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Health care advocate in old age
Old 06-26-2010, 06:19 PM   #1
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Health care advocate in old age

Rather than post this where the topic came up, I started a new thread.

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Originally Posted by youbet View Post
There is an important difference between having a child care for you and having a child advocate for you.

What I'm counting on is that my son, ....

If the time comes when I'd trust a professional advocate to look out for me more than I'd trust DS, certainly not the case currently, I'll hire a professional and set up the appropriate trusts.

I hope I'm right about this. In our extended family, and in our inner circle of friends, there is a strong track record of kids being the best advocates for their elderly parents. I know that history is probably influencing me. But, your have to put your trust somewhere.
This article in the NYTimes talks a little bit about this topic: A Pacemaker Wrecks a Family's Life - NYTimes.com

I think the article helps show that even the best laid plans, don't always come to fulfillment. Does any body have experience where a professional advocate was used and cost effective?
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Old 06-26-2010, 06:33 PM   #2
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Crap, I need to find someone nearby to say when to pull the plug.
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Old 06-26-2010, 06:44 PM   #3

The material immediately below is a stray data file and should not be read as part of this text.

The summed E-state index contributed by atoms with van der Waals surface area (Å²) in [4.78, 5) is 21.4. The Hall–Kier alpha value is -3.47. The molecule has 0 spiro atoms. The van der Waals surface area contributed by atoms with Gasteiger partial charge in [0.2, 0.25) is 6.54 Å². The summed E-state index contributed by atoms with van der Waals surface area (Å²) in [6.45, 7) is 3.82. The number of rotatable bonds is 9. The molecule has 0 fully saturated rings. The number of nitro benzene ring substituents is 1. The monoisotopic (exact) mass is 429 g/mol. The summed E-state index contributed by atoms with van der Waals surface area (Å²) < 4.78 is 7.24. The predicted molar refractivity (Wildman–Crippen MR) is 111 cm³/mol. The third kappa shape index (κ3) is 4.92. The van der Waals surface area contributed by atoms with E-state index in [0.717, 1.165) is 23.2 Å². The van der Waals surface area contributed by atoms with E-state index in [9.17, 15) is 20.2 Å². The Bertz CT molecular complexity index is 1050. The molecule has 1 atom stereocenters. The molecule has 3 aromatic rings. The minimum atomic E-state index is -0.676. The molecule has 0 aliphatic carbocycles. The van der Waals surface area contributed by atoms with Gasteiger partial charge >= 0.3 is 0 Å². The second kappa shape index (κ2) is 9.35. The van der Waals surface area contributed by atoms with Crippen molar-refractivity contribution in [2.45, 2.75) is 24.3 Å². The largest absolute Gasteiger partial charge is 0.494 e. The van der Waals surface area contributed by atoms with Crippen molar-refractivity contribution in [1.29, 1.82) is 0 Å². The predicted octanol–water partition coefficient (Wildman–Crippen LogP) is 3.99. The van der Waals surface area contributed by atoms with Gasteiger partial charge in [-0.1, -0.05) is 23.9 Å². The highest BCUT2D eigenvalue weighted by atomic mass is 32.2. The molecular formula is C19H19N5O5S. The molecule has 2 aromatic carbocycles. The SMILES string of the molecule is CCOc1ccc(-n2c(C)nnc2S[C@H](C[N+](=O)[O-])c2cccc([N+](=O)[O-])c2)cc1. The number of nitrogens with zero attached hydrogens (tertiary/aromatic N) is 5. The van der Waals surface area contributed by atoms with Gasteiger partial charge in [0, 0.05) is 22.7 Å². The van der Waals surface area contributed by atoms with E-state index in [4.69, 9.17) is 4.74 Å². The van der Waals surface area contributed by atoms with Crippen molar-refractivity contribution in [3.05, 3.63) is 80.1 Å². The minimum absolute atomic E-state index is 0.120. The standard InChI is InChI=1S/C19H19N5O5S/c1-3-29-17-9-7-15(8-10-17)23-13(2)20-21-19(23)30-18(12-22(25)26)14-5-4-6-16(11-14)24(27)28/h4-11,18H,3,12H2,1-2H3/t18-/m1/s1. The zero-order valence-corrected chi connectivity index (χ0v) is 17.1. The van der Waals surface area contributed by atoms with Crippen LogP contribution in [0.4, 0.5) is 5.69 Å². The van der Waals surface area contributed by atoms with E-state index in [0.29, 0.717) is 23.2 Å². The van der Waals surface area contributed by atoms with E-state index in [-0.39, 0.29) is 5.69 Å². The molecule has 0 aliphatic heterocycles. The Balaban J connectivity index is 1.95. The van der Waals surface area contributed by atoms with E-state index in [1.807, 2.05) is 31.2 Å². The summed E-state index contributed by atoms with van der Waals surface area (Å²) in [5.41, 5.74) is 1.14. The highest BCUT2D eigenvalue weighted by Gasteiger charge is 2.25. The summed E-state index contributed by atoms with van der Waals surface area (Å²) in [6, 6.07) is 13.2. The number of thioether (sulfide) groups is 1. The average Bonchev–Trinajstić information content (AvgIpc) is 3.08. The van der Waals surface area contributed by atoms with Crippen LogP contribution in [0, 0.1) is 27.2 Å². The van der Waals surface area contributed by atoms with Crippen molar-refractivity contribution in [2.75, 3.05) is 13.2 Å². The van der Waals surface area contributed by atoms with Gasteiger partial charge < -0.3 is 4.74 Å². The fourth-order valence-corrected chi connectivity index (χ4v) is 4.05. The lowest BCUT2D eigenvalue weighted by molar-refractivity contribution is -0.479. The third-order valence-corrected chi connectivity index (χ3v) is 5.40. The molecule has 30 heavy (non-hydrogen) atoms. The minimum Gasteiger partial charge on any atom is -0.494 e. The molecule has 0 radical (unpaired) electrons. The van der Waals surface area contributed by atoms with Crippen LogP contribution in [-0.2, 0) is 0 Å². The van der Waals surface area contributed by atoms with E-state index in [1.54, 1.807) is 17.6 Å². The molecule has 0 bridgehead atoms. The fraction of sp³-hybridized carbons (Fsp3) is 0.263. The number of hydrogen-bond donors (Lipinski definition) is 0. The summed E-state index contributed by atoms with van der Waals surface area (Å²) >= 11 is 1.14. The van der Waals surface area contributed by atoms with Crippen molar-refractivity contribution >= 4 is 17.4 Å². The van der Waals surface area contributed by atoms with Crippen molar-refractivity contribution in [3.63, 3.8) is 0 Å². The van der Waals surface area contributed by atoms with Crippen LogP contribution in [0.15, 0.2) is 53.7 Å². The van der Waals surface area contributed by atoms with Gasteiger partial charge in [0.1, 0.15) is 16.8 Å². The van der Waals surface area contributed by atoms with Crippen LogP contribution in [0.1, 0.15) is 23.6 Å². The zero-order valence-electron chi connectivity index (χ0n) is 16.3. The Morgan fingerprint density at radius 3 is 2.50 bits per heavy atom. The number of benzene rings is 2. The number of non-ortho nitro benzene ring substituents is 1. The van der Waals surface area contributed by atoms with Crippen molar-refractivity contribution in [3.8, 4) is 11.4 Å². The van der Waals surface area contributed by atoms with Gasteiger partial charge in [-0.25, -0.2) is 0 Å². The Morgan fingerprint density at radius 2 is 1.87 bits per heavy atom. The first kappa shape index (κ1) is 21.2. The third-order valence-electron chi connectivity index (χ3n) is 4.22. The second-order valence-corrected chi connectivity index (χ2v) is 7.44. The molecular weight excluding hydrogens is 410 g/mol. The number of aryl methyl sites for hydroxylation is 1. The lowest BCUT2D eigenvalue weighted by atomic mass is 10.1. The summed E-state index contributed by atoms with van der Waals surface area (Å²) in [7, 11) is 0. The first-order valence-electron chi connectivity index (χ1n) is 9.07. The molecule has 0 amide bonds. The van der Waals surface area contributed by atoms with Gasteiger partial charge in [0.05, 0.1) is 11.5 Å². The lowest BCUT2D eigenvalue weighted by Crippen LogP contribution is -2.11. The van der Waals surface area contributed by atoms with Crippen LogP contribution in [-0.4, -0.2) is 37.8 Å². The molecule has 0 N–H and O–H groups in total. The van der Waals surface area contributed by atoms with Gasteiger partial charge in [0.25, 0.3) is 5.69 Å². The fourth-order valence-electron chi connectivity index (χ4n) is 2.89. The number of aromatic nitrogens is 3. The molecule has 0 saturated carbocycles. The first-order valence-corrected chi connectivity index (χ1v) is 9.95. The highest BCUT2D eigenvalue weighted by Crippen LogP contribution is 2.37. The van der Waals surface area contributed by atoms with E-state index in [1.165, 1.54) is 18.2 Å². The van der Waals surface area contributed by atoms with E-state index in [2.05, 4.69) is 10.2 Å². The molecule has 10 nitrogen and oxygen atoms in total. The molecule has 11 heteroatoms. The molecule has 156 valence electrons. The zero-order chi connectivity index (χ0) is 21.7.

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Isn't your last month of health care more costly than the previous 5 to 10 years' combined?

http://ajrccm.atsjournals.org/cgi/co...full/165/6/750
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Old 06-26-2010, 08:36 PM   #4
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Crap, I need to find someone nearby to say when to pull the plug.
Wow. I was going to say "that's what living wills, advance care directives, etc are for". But the man in the article had those things and they didn't cover the situation he found himself in.
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Old 06-26-2010, 09:27 PM   #5
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Quote:
Originally Posted by LOL! View Post
Rather than post this where the topic came up, I started a new thread.



This article in the NYTimes talks a little bit about this topic: A Pacemaker Wrecks a Family's Life - NYTimes.com

I think the article helps show that even the best laid plans, don't always come to fulfillment. Does any body have experience where a professional advocate was used and cost effective?
Tragic story and unfortunately played out way too often. The only "professional" advocates I know of are those assigned by the state for those who lack the ability to make decisions for themselves and have no family to shoulder the responsibility. Your first line of defense is to be sure to have a living will filled out and accessible and be sure your doctor(s) and places where you get healthcare know your wishes. In addition be sure your immediate family know what you would and would not want. The most tragic cases I see are where the patient has made an informed decision about their end of life care which is clearly documented in the medical record but when the patient becomes incapacitated one (or more) of the immediate family in the "heat of the moment" decide they want their loved one to be a "full code".

The culture in medicine is slowly getting away from the sense that withdrawal of care (in the articles case turning off the pacemaker) is in some way actively causing the patients death and the antithesis of what a physician does. Hopefully RIT will chime in as he, I'm sure, has had a great deal of experience in helping patients and families make these decisions as a Hospitalist and would know of resources for information.

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Old 06-26-2010, 11:35 PM   #6